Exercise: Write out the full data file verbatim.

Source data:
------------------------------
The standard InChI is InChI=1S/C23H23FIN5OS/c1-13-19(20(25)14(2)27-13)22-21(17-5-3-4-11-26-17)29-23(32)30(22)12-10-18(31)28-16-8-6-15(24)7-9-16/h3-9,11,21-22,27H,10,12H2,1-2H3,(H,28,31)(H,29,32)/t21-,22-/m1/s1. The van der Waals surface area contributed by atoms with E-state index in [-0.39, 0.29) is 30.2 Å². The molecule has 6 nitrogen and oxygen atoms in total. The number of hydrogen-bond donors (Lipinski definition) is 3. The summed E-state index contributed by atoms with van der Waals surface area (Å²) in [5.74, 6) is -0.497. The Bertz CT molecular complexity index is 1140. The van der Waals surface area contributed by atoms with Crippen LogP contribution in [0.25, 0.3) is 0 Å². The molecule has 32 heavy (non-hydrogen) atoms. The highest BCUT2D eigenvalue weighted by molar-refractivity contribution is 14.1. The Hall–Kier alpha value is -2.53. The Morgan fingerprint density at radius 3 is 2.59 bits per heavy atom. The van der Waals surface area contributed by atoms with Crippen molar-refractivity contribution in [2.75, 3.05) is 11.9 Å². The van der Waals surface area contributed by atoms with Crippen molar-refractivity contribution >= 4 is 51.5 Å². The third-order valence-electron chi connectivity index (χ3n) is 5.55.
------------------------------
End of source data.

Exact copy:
The standard InChI is InChI=1S/C23H23FIN5OS/c1-13-19(20(25)14(2)27-13)22-21(17-5-3-4-11-26-17)29-23(32)30(22)12-10-18(31)28-16-8-6-15(24)7-9-16/h3-9,11,21-22,27H,10,12H2,1-2H3,(H,28,31)(H,29,32)/t21-,22-/m1/s1. The van der Waals surface area contributed by atoms with E-state index in [-0.39, 0.29) is 30.2 Å². The molecule has 6 nitrogen and oxygen atoms in total. The number of hydrogen-bond donors (Lipinski definition) is 3. The summed E-state index contributed by atoms with van der Waals surface area (Å²) in [5.74, 6) is -0.497. The Bertz CT molecular complexity index is 1140. The van der Waals surface area contributed by atoms with Crippen LogP contribution in [0.25, 0.3) is 0 Å². The molecule has 32 heavy (non-hydrogen) atoms. The highest BCUT2D eigenvalue weighted by molar-refractivity contribution is 14.1. The Hall–Kier alpha value is -2.53. The Morgan fingerprint density at radius 3 is 2.59 bits per heavy atom. The van der Waals surface area contributed by atoms with Crippen molar-refractivity contribution in [2.75, 3.05) is 11.9 Å². The van der Waals surface area contributed by atoms with Crippen molar-refractivity contribution >= 4 is 51.5 Å². The third-order valence-electron chi connectivity index (χ3n) is 5.55.